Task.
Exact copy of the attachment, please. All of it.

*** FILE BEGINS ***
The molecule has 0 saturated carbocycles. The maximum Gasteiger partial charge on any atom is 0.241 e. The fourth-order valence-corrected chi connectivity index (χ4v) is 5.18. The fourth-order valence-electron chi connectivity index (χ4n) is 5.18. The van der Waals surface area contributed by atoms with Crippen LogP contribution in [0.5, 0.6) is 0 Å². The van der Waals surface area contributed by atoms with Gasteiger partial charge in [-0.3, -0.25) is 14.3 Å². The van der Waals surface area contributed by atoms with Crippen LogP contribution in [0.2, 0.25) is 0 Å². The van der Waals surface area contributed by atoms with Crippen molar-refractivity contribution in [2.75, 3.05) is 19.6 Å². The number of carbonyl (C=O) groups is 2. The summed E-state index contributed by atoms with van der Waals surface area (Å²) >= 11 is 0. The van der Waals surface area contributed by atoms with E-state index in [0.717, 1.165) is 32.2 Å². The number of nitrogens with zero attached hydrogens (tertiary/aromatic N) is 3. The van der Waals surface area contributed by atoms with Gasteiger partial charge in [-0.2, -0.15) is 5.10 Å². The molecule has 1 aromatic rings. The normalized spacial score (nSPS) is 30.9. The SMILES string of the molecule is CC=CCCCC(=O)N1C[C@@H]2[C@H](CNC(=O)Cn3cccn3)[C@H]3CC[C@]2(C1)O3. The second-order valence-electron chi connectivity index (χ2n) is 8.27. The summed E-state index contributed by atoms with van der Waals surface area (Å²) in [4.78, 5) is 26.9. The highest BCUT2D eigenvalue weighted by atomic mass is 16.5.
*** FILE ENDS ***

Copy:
The molecule has 0 saturated carbocycles. The maximum Gasteiger partial charge on any atom is 0.241 e. The fourth-order valence-corrected chi connectivity index (χ4v) is 5.18. The fourth-order valence-electron chi connectivity index (χ4n) is 5.18. The van der Waals surface area contributed by atoms with Crippen LogP contribution in [0.5, 0.6) is 0 Å². The van der Waals surface area contributed by atoms with Gasteiger partial charge in [-0.3, -0.25) is 14.3 Å². The van der Waals surface area contributed by atoms with Crippen LogP contribution in [0.2, 0.25) is 0 Å². The van der Waals surface area contributed by atoms with Crippen molar-refractivity contribution in [2.75, 3.05) is 19.6 Å². The number of carbonyl (C=O) groups is 2. The summed E-state index contributed by atoms with van der Waals surface area (Å²) >= 11 is 0. The van der Waals surface area contributed by atoms with E-state index in [0.717, 1.165) is 32.2 Å². The number of nitrogens with zero attached hydrogens (tertiary/aromatic N) is 3. The van der Waals surface area contributed by atoms with Gasteiger partial charge in [-0.2, -0.15) is 5.10 Å². The molecule has 1 aromatic rings. The normalized spacial score (nSPS) is 30.9. The SMILES string of the molecule is CC=CCCCC(=O)N1C[C@@H]2[C@H](CNC(=O)Cn3cccn3)[C@H]3CC[C@]2(C1)O3. The second-order valence-electron chi connectivity index (χ2n) is 8.27. The summed E-state index contributed by atoms with van der Waals surface area (Å²) in [4.78, 5) is 26.9. The highest BCUT2D eigenvalue weighted by atomic mass is 16.5.